German Dominican preacher and anti-Jewish writer of the fifteenth century. According to John Eck ("Verlegung cines Juden-Büchleins," signature H, i.b), Schwarz was a Jewish convert to Christianity; but for this assertion there are no proofs. Having obtained the degree of bachelor in theology, Schwarz turned his attention to the Hebrew language and literature. He studied at different universities, among them that of Salamanca, Spain, in which city he secretly associated with Jewish children and listened to the lectures of the rabbis in order to perfect himself in Hebrew. He then entered the Order of St. Dominic and set himself the task of spreading Christianity among the Jews. To this end he obtained an imperial edict compelling them to attend his sermons. In 1474 he preached in Hebrew, Latin, and German at Frankfort-on-the-Main, Ratisbon, and Worms, challenging the rabbis of each place to a disputation, which they, however, declined. Enraged by this failure, he composed two works vehemently attacking the Jews and the Talmud: one in Latin, which has no special title, being designated as "Tractatus Contra Perfidos Judæos" (Esslingen, 1475); the other in German, bearing the title "Stern Maschiach" (ib. 1477). Later he was invited to direct the Dominican College of Alt-Ofen, Hungary; and he wrote there the "Clypeus Thomistarum" (Venice, 1482).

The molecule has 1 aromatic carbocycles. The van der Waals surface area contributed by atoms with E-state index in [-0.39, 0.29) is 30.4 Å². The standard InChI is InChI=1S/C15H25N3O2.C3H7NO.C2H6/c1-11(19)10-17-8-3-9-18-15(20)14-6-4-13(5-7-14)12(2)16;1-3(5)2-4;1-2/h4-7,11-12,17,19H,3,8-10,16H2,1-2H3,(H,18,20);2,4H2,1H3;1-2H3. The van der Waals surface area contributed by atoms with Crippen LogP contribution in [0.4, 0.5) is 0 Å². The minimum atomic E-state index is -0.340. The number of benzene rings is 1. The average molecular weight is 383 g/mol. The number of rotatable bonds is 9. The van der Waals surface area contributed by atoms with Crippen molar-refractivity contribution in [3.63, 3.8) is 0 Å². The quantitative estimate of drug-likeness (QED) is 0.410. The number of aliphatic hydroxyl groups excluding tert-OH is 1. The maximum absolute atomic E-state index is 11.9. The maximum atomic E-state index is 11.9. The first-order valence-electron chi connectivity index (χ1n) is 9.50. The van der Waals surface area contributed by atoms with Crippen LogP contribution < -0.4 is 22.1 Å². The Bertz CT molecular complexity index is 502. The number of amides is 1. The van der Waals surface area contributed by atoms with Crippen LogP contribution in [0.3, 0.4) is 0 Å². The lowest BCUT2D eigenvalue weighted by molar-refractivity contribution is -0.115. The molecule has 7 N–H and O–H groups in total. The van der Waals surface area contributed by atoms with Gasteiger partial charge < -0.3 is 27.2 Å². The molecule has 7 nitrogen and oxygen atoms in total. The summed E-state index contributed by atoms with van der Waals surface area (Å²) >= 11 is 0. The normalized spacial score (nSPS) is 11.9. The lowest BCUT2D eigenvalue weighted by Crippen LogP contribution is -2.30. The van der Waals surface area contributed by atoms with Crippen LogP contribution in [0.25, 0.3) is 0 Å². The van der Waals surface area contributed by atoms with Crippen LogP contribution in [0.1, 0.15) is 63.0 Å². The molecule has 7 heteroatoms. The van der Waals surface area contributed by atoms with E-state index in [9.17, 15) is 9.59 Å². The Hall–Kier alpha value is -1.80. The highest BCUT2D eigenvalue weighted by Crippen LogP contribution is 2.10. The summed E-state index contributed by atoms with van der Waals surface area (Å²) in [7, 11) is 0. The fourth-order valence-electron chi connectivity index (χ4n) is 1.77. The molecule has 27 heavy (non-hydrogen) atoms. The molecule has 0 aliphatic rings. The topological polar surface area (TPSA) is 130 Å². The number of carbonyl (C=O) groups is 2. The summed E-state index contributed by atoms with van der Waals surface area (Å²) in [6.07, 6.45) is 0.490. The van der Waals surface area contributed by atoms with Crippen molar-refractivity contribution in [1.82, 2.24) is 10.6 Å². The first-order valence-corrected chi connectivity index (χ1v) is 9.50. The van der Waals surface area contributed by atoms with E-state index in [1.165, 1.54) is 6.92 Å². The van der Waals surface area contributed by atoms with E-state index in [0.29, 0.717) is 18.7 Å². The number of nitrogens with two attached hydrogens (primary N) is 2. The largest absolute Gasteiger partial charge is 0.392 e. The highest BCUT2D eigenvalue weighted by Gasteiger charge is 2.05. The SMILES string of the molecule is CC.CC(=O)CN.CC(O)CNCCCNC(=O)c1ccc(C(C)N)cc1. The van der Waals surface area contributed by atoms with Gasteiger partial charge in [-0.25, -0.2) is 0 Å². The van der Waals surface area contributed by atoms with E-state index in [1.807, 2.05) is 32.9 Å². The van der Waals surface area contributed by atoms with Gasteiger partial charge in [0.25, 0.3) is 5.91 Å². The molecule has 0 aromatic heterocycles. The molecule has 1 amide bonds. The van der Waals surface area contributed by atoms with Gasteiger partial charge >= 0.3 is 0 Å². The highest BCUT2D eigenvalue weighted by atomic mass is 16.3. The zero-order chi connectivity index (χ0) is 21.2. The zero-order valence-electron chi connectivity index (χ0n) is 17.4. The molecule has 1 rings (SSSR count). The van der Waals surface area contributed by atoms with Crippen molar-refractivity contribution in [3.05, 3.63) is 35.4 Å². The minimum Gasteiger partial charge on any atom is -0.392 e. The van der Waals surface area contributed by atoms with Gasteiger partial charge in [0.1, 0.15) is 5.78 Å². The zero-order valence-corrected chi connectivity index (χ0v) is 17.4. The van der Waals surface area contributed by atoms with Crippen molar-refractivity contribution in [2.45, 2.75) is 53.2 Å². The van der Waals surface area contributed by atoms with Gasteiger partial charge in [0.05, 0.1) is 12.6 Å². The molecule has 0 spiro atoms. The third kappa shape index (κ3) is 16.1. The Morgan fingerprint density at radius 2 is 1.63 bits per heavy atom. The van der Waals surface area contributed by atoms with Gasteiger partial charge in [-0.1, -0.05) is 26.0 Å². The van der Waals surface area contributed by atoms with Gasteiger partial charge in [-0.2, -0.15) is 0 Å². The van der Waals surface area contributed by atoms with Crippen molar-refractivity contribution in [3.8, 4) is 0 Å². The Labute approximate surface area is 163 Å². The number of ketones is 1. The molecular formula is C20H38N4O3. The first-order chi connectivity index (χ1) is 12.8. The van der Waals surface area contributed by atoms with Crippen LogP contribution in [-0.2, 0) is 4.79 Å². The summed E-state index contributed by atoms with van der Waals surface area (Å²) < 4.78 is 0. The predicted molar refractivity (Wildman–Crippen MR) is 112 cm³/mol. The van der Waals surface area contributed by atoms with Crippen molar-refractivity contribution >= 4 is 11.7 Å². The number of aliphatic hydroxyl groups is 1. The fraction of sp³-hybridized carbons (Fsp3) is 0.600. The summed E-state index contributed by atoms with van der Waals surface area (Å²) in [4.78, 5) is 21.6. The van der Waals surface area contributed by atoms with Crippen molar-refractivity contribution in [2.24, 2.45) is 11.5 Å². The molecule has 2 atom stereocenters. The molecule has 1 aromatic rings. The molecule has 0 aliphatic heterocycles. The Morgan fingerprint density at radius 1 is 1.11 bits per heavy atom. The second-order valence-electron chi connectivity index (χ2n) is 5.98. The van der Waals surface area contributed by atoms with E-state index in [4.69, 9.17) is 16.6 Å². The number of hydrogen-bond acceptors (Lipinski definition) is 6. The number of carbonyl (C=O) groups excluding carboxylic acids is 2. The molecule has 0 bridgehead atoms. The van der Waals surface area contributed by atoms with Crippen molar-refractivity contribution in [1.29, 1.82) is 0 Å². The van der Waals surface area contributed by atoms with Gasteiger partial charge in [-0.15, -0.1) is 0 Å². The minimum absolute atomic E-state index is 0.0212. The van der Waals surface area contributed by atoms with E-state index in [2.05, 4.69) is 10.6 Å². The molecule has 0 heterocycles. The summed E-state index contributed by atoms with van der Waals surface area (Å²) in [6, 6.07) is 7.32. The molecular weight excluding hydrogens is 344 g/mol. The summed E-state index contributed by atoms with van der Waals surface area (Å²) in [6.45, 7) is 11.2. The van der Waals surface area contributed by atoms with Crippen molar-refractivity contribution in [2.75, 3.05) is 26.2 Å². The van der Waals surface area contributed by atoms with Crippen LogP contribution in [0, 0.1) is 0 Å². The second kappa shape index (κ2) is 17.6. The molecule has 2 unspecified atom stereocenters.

In the first two of the above-mentioned works Schwarz brought to bear all his scholarship, and at the same time all his spite, against the Jews. He characterized the Talmud as an infamous and deceptive work which no Christian should tolerate and which ought to be burned when found in any country of Christendom. Reuchlin, naturally, declared Schwarz's works absurd ("Augenspiegel," p. 3). Both books are supplied with appendixes containing the Hebrew alphabet, rules for reading Hebrew, some grammatical rules, the Decalogue in Hebrew, etc., and they are among the earliest specimens of printing from Hebrew type in Germany.

  • Allgemeine Deutsche Biographie, s.v.;
  • Wolf, Bibl. Hebr. ii. 17, 1037, 1110 et seq.; iv. 525 et seq.
J. M. Sel.
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